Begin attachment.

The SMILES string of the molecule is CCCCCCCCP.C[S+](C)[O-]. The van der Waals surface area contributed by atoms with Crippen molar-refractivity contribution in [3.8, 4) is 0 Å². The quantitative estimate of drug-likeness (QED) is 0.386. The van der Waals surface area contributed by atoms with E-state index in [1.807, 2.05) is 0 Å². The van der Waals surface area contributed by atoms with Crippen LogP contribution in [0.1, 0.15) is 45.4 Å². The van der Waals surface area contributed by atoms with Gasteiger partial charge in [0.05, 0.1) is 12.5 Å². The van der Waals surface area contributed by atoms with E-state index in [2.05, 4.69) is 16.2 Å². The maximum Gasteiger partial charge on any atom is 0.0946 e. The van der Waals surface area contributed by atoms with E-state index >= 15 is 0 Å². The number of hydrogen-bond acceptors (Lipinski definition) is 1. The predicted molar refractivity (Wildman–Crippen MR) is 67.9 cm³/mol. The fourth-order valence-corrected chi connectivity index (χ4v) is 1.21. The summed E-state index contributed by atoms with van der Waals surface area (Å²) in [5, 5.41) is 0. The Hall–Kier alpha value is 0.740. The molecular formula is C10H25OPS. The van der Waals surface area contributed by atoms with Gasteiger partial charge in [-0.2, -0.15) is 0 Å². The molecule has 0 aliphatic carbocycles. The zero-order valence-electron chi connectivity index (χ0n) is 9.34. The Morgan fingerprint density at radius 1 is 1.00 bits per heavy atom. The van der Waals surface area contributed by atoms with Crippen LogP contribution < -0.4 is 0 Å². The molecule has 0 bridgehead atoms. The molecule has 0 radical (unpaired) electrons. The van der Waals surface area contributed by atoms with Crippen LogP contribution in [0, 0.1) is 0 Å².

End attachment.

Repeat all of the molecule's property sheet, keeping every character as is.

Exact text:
The SMILES string of the molecule is CCCCCCCCP.C[S+](C)[O-]. The van der Waals surface area contributed by atoms with Crippen molar-refractivity contribution in [3.8, 4) is 0 Å². The quantitative estimate of drug-likeness (QED) is 0.386. The van der Waals surface area contributed by atoms with E-state index in [1.807, 2.05) is 0 Å². The van der Waals surface area contributed by atoms with Crippen LogP contribution in [0.1, 0.15) is 45.4 Å². The van der Waals surface area contributed by atoms with Gasteiger partial charge in [0.05, 0.1) is 12.5 Å². The van der Waals surface area contributed by atoms with E-state index in [2.05, 4.69) is 16.2 Å². The maximum Gasteiger partial charge on any atom is 0.0946 e. The van der Waals surface area contributed by atoms with E-state index >= 15 is 0 Å². The number of hydrogen-bond acceptors (Lipinski definition) is 1. The predicted molar refractivity (Wildman–Crippen MR) is 67.9 cm³/mol. The fourth-order valence-corrected chi connectivity index (χ4v) is 1.21. The summed E-state index contributed by atoms with van der Waals surface area (Å²) in [5, 5.41) is 0. The Hall–Kier alpha value is 0.740. The molecular formula is C10H25OPS. The van der Waals surface area contributed by atoms with Gasteiger partial charge in [-0.2, -0.15) is 0 Å². The molecule has 0 aliphatic carbocycles. The zero-order valence-electron chi connectivity index (χ0n) is 9.34. The Morgan fingerprint density at radius 1 is 1.00 bits per heavy atom. The van der Waals surface area contributed by atoms with Crippen LogP contribution < -0.4 is 0 Å². The molecule has 0 bridgehead atoms. The molecule has 0 radical (unpaired) electrons. The van der Waals surface area contributed by atoms with Crippen LogP contribution in [0, 0.1) is 0 Å².